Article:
Wii Sports
Reviewed by Didi Cardoso
Review Date Platform Genre Rating Production
2006-11-22 Wii Sports E (Everyone) Nintendo

My first experience with the Wii - after recovering from the shock of actually receiving one directly from Nintendo - was to try to get used to what I thought was a clunky control system. To my surprise, Wii Sports proved me otherwise in a matter of minutes.

Wii Sports is a collection of five simple sports games especially designed to get everyone acquainted with the Wii controllers. Included are baseball, boxing, tennis, golf and bowling.

Your playing character (as well as your adversary) can be any of the little Mii you create. The more you play the games, the higher your Mii's skill becomes, and you get to track your progress via a graph.

The first thing I played was a baseball game against my husband. I had a blast while we switched between pitching and batting, and seeing how the Miis acted according to our movements. I lost count as to how many times I heard "foul ball", but it was a unique experience. We use the Wii remote to swing the bat at the right time and to throw the ball as hard as possible, and then we watch as the little Miis scatter all over the field in between rounds. A cool added touch: the game registers the speed we manage to throw the ball at and even spots curve or screw balls.

We moved on to golf, where we had to stand and use the remote as a club, swinging it and adjusting our Mii position to where we wanted the ball to go on the green. I found out that putts really aren't my thing, but I'm pretty good at making that ball fly. You get the chance to practice your swing before you actually hit the ball, adjusting strength and watching the meter which represents the four zones on the map. After playing the other games, I found that the use of the Wii remote in golf wasn't as accurate as bowling or tennis.

I must say I really don't like boxing one bit, but actually boxing with the remote on one hand and the nunchuck on the other (they represent your gloves) is a blast. You actually swing at your opponent with both hands, and depending on the angle, you can deliver a number of different punches. Raising both controllers to your face or placing them in front of your chest will protect your Mii's face or chest from incoming blows. Tilting both remotes to either side makes your Mii lean to the sides and circle around the opponent. Boxing is my favorite Wii Sport, and one I keep on playing until my arms are tired.

My second favorite is bowling. I love bowling, but I have very weak wrists and every time I happen to go out to a bowling alley, I can't seem to find a ball light enough to let me play more than just one game. Wii bowling solves my problem! Using the remote as if it were the bowling ball, you swing back holding the B button, swing forward and release the button to let go of the ball. You can also adjust your position left or right to knock down the remaining pins. Watch out for the angle of the remote while throwing though. I kept throwing my virtual bowling ball curving to the left, so I made up by moving my Mii to the right, but it's interesting to see how the motion sensor registers small changes like that and reflects them in the ball's trajectory. Bowling matches can be played with up to four players.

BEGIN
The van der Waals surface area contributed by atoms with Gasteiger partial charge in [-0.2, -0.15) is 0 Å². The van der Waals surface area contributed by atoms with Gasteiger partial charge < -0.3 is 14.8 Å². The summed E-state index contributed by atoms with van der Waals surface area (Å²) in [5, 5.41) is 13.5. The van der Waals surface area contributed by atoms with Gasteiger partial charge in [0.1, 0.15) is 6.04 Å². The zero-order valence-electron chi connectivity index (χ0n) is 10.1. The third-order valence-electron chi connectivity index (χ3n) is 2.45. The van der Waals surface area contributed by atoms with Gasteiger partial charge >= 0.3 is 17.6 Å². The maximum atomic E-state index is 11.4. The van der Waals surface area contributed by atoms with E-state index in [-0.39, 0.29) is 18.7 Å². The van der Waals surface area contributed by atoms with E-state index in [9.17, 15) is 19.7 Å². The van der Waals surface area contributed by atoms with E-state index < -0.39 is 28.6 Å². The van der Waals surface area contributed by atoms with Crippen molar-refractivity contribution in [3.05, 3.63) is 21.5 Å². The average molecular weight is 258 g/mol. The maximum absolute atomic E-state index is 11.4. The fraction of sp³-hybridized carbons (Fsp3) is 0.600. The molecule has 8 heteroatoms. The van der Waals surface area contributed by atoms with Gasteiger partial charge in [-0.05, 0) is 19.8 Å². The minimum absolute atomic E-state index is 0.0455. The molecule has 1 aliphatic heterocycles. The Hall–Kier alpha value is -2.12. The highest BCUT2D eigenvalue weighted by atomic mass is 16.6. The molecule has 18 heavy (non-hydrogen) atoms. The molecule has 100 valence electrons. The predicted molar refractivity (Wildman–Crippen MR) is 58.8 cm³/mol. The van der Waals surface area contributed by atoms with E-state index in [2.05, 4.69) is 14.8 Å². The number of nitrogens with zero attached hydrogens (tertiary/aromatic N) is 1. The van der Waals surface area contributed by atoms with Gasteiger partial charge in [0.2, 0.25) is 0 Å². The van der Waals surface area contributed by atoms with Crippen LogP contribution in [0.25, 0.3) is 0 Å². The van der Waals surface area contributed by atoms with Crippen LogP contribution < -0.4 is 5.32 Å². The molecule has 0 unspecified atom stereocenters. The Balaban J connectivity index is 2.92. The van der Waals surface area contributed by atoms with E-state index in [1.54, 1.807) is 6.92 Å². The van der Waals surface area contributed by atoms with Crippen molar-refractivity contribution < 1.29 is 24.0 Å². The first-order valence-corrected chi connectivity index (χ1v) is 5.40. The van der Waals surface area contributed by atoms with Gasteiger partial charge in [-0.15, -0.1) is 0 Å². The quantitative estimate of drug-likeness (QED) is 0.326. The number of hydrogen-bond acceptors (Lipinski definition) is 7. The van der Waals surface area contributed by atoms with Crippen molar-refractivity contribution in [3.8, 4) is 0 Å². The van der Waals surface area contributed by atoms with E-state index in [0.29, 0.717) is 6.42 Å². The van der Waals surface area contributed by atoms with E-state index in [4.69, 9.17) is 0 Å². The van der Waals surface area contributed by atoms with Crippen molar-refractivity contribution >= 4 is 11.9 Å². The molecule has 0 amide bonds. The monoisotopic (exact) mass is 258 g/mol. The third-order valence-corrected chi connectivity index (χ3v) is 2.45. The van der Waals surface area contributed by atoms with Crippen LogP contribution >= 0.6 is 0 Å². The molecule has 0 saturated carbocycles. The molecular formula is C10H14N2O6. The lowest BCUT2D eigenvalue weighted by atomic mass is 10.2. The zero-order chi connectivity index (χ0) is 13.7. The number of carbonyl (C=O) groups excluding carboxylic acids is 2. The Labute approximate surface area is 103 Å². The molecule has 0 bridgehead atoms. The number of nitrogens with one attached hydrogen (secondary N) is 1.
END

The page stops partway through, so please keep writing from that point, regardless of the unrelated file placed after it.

Last but not least, there is tennis, which can also accommodate up to four players. I went for a single player match, where I had my Mii cloned to play pairs. Using the remote like a racket, you swing to hit the ball and return it to your opponent. You don't need to worry about moving your Mii around to whatever side of the court, it's all done automatically for you. The game doesn't care if you swing on the left or on the right, since it does that change automatically. But it does register your speed and angle, so basically, all you have to do is swing at the right time. It's that simple!

Actually, all games are that simple. More complicated are the training and fitness exercises. Each sport has a few training stages - mini games, if you will - designed to give you a bit more of a challenge and reward you with medals. For example in tennis, there is one where you have to return as many balls as possible. In bowling, you have to hit single pins that were left behind (picking up spares). Golf lets you do some target practice and in boxing you get to work out a sweat to make the punching bag fall.

Fitness can only be explained as Brain Age. There's a fitness test you can do once a day that evaluates your "Fitness Age". It picks out the exercises from the ones available in the training stages. The lower your "age", the better.

I was really happy to see that I could function right away in all games with something I had so many doubts about. Using either both or just one controller is an intuitive process, and it comes across as very natural, since you are using the same movements you would use on such sports.

Wii Sports is a great way to start changing the way you play games. It's bundled with the console, so you won't be missing out on it, unless you decide not to play it. It's hard not to enjoy yourself with these sports. They are a great fun interactive experience, especially if you're playing it with friends.

Special thanks to Allison Guillen and Nintendo for providing a copy of this title, and of course, a Wii to play it on!